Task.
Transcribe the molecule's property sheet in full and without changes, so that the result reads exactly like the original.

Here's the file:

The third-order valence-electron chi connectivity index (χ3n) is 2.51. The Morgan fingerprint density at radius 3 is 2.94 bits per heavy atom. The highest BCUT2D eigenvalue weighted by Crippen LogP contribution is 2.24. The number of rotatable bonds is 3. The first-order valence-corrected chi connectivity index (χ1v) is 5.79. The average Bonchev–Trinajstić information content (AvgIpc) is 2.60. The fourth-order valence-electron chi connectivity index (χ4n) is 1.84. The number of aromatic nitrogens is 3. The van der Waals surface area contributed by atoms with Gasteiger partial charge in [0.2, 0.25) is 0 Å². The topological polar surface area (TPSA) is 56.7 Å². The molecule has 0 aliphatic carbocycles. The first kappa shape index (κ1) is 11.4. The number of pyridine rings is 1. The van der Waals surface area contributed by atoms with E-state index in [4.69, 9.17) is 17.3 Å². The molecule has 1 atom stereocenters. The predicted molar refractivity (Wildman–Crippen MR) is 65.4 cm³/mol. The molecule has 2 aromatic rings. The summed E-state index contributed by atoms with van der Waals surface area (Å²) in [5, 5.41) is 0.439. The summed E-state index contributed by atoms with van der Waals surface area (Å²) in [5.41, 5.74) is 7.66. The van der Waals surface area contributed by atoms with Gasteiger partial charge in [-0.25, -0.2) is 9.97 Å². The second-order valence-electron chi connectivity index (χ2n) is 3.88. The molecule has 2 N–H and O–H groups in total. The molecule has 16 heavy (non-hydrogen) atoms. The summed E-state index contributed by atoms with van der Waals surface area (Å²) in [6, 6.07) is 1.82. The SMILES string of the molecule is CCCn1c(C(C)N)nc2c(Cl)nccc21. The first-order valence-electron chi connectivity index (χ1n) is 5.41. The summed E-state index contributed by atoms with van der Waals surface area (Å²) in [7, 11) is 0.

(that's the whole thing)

The third-order valence-electron chi connectivity index (χ3n) is 2.51. The Morgan fingerprint density at radius 3 is 2.94 bits per heavy atom. The highest BCUT2D eigenvalue weighted by Crippen LogP contribution is 2.24. The number of rotatable bonds is 3. The first-order valence-corrected chi connectivity index (χ1v) is 5.79. The average Bonchev–Trinajstić information content (AvgIpc) is 2.60. The fourth-order valence-electron chi connectivity index (χ4n) is 1.84. The number of aromatic nitrogens is 3. The van der Waals surface area contributed by atoms with Gasteiger partial charge in [0.2, 0.25) is 0 Å². The topological polar surface area (TPSA) is 56.7 Å². The molecule has 0 aliphatic carbocycles. The first kappa shape index (κ1) is 11.4. The number of pyridine rings is 1. The van der Waals surface area contributed by atoms with E-state index in [4.69, 9.17) is 17.3 Å². The molecule has 1 atom stereocenters. The predicted molar refractivity (Wildman–Crippen MR) is 65.4 cm³/mol. The molecule has 2 aromatic rings. The summed E-state index contributed by atoms with van der Waals surface area (Å²) in [5, 5.41) is 0.439. The summed E-state index contributed by atoms with van der Waals surface area (Å²) in [5.41, 5.74) is 7.66. The van der Waals surface area contributed by atoms with Gasteiger partial charge in [-0.25, -0.2) is 9.97 Å². The second-order valence-electron chi connectivity index (χ2n) is 3.88. The molecule has 2 N–H and O–H groups in total. The molecule has 16 heavy (non-hydrogen) atoms. The summed E-state index contributed by atoms with van der Waals surface area (Å²) in [6, 6.07) is 1.82. The SMILES string of the molecule is CCCn1c(C(C)N)nc2c(Cl)nccc21. The first-order valence-electron chi connectivity index (χ1n) is 5.41. The summed E-state index contributed by atoms with van der Waals surface area (Å²) in [7, 11) is 0.